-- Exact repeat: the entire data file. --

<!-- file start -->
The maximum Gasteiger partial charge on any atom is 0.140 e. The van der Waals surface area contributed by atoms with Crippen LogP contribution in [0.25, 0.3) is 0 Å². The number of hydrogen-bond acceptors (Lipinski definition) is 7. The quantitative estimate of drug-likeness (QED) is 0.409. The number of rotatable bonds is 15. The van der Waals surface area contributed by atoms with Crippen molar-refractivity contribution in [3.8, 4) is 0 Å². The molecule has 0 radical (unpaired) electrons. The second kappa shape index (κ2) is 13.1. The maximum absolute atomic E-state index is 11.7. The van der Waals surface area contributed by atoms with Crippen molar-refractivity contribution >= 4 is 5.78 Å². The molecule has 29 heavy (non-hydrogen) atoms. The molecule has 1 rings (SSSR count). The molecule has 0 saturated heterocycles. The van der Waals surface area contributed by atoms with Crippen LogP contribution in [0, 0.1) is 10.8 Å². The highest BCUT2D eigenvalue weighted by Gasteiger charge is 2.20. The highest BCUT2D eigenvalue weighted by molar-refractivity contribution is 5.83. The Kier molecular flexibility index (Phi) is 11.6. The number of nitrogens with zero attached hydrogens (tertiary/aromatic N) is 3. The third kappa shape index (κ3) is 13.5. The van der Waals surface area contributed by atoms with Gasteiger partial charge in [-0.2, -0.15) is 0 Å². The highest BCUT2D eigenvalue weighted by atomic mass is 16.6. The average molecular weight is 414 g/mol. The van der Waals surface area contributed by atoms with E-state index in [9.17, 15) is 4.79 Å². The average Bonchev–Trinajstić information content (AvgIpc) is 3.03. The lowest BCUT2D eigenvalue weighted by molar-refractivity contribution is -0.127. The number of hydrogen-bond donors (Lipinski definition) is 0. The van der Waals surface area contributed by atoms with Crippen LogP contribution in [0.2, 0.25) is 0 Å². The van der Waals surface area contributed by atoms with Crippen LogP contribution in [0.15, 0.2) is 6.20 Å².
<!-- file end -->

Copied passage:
The maximum Gasteiger partial charge on any atom is 0.140 e. The van der Waals surface area contributed by atoms with Crippen LogP contribution in [0.25, 0.3) is 0 Å². The number of hydrogen-bond acceptors (Lipinski definition) is 7. The quantitative estimate of drug-likeness (QED) is 0.409. The number of rotatable bonds is 15. The van der Waals surface area contributed by atoms with Crippen molar-refractivity contribution in [3.8, 4) is 0 Å². The molecule has 0 radical (unpaired) electrons. The second kappa shape index (κ2) is 13.1. The maximum absolute atomic E-state index is 11.7. The van der Waals surface area contributed by atoms with Crippen molar-refractivity contribution >= 4 is 5.78 Å². The molecule has 29 heavy (non-hydrogen) atoms. The molecule has 1 rings (SSSR count). The molecule has 0 saturated heterocycles. The van der Waals surface area contributed by atoms with Crippen LogP contribution in [0, 0.1) is 10.8 Å². The highest BCUT2D eigenvalue weighted by Gasteiger charge is 2.20. The highest BCUT2D eigenvalue weighted by molar-refractivity contribution is 5.83. The Kier molecular flexibility index (Phi) is 11.6. The number of nitrogens with zero attached hydrogens (tertiary/aromatic N) is 3. The third kappa shape index (κ3) is 13.5. The van der Waals surface area contributed by atoms with Gasteiger partial charge in [-0.2, -0.15) is 0 Å². The highest BCUT2D eigenvalue weighted by atomic mass is 16.6. The average molecular weight is 414 g/mol. The van der Waals surface area contributed by atoms with E-state index in [9.17, 15) is 4.79 Å². The average Bonchev–Trinajstić information content (AvgIpc) is 3.03. The lowest BCUT2D eigenvalue weighted by molar-refractivity contribution is -0.127. The number of hydrogen-bond donors (Lipinski definition) is 0. The van der Waals surface area contributed by atoms with Crippen LogP contribution in [0.2, 0.25) is 0 Å². The van der Waals surface area contributed by atoms with Crippen LogP contribution in [0.15, 0.2) is 6.20 Å².